My last column focused on a description of Bell Tavern which sat at the southwest corner of Main and Locust Streets in Culpeper. I mentioned that the proprietor Benjamin Shackelford had hosted President Thomas Jefferson. Here is a brief account of the President’s arrival:
In 1809 Thomas Jefferson had concluded his second term as President and after attending the inauguration of James Madison on March 4th, prepared for his trip home to Monticello. Traveling ahead of Jefferson on March 3rd was Edmund Bacon, his farm manager. Bacon, along with 11 slaves, was transporting three wagons piled full of Jefferson’s furniture and belongings. News of the procession had gotten around, for as the group passed through Northern Virginia, crowds turned out, hoping for a glimpse of the former Commander in Chief. As Mr. Bacon was riding in his employer’s personal four-horse carriage, some mistook him for the President which must have amused the farm manager greatly. Jefferson himself was able to better travel incognito as he was being driven in a one-horse phaeton and accompanied by just one other attendant on horseback. Of course there was no secret service detail back then.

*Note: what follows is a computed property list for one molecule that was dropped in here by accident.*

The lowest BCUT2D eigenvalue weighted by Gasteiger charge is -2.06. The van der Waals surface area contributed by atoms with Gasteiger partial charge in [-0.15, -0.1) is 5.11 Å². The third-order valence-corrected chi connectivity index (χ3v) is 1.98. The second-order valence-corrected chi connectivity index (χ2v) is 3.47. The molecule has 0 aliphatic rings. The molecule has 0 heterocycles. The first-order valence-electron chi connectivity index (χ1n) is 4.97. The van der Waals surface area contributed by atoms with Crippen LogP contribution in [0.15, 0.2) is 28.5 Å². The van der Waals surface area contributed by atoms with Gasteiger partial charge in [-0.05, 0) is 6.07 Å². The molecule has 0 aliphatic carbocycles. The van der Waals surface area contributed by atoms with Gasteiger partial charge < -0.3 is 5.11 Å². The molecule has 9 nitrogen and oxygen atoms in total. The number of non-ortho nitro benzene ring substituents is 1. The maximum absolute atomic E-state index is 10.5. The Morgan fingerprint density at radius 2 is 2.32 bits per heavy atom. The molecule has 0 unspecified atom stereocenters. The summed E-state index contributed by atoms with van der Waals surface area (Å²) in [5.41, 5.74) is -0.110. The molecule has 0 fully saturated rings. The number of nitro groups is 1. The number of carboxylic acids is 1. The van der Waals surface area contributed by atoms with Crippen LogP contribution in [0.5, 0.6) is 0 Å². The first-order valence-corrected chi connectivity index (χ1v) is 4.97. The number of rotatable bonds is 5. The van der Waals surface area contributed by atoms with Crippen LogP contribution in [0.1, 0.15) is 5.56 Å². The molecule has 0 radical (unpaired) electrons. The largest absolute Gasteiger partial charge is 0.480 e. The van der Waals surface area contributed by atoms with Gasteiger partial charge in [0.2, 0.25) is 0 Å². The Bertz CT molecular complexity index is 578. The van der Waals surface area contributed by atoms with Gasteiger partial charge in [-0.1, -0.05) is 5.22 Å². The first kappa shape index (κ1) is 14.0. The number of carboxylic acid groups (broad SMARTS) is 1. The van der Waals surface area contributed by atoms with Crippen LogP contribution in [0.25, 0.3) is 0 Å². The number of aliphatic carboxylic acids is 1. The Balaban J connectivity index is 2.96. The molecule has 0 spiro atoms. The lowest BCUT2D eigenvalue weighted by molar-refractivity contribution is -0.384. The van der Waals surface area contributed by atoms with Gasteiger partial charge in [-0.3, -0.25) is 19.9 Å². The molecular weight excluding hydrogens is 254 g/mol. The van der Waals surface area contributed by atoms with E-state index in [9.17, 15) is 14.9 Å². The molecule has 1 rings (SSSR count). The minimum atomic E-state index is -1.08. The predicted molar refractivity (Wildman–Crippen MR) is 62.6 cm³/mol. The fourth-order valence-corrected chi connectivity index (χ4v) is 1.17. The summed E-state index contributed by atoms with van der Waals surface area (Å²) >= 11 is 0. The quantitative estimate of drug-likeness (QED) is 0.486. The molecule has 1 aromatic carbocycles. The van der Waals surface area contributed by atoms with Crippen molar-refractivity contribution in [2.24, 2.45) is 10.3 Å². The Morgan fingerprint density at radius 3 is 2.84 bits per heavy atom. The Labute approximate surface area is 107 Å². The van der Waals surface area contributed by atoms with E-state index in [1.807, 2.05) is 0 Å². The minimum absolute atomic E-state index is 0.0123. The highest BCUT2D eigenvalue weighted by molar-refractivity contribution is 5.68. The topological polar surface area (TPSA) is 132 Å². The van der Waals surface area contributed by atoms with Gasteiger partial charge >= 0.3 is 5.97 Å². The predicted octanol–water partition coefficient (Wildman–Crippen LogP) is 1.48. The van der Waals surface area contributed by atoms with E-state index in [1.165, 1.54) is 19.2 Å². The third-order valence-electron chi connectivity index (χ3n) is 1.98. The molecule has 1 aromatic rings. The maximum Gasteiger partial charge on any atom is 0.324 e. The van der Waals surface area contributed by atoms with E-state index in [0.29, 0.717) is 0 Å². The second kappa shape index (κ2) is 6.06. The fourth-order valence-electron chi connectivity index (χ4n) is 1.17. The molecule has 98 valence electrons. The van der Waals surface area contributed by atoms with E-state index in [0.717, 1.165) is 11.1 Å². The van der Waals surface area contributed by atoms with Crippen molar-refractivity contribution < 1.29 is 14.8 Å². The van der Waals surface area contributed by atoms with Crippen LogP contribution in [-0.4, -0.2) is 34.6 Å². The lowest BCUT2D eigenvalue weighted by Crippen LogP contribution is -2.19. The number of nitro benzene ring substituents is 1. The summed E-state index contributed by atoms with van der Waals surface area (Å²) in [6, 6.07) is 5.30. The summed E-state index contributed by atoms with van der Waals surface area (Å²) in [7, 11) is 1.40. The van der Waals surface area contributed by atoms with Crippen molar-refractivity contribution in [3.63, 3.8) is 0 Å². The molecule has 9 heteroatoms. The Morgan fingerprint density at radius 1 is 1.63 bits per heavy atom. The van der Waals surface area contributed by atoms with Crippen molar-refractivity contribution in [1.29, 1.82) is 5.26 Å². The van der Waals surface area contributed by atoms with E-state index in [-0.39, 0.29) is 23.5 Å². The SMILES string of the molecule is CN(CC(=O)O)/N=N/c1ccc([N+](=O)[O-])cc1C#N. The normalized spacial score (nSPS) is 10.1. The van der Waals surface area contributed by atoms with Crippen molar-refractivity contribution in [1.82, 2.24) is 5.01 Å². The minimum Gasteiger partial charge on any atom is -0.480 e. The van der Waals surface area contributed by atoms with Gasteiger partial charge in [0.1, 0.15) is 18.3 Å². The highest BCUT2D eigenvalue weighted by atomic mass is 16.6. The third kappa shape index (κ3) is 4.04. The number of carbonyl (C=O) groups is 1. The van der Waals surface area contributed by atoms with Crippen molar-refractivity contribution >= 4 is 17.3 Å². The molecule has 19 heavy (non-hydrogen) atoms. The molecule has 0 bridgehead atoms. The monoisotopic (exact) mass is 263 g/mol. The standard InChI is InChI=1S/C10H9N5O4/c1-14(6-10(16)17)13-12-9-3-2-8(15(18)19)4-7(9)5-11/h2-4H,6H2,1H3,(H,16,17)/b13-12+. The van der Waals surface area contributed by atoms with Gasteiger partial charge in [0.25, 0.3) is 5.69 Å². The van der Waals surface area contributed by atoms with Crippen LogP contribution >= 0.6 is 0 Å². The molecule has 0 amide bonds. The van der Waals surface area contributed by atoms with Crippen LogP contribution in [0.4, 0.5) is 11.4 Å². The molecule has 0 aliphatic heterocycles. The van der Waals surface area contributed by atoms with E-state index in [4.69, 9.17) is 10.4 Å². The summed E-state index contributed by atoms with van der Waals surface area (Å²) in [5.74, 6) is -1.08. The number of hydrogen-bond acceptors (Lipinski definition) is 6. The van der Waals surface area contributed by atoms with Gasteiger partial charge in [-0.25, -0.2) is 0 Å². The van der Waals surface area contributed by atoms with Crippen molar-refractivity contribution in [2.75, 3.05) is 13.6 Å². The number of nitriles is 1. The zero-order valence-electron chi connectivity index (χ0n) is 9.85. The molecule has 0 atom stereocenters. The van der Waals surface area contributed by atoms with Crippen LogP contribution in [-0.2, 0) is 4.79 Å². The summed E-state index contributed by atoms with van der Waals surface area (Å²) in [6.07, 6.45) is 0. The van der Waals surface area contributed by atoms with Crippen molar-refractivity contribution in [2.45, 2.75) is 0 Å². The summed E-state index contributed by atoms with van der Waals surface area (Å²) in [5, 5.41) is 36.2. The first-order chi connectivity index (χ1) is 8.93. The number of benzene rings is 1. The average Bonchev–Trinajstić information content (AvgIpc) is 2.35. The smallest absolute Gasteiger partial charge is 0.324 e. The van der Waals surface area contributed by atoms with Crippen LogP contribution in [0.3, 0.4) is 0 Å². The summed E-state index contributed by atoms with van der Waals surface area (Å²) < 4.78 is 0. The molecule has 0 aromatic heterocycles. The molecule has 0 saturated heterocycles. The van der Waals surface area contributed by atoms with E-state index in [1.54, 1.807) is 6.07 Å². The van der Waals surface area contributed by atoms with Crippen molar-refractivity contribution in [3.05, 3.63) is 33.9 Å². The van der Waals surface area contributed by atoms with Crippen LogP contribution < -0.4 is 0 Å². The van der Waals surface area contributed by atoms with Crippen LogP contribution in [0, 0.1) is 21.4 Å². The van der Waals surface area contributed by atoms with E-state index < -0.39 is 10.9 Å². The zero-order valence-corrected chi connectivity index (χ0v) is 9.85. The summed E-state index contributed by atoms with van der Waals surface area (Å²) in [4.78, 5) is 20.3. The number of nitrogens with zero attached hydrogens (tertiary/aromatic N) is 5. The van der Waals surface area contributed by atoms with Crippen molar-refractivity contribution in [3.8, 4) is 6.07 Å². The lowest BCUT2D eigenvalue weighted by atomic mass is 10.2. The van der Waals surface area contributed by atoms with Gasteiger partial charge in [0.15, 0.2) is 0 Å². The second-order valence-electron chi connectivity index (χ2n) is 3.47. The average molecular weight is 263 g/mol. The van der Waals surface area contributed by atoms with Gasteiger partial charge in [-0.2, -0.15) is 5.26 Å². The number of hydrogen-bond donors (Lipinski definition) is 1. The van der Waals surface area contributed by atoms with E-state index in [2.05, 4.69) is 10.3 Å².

Because of the muddy condition of the roads, the wagons moved at a slow pace and Jefferson caught up with his retinue even though he had left Washington days after his servants. The combined group reached Culpeper County in the middle of a fast moving snowstorm. By the time they made it to town, Bacon noted that the snow was “half-leg deep”. They decided to put up for the night at Bell Tavern and there they found a party atmosphere. Despite the storm, the porch was crammed with people who had learned of Jefferson’s imminent arrival. When the group rode up, the crowd, having sampled many of Mr. Shackelford’s fine beverages while waiting, made so much noise they frightened the horses. Mr. Bacon even suffered an injury when one of the startled horses stomped on his foot.
Shackelford was a superb host, having a large fire ready in a private room for Jefferson. But Jefferson had no peace until he consented to make an address to the excited crowd, after which he retired for the night. The next day he finally made it back to Monticello, traveling through another snowstorm along the way.
Julie Bushong is the historian at the Culpeper County Library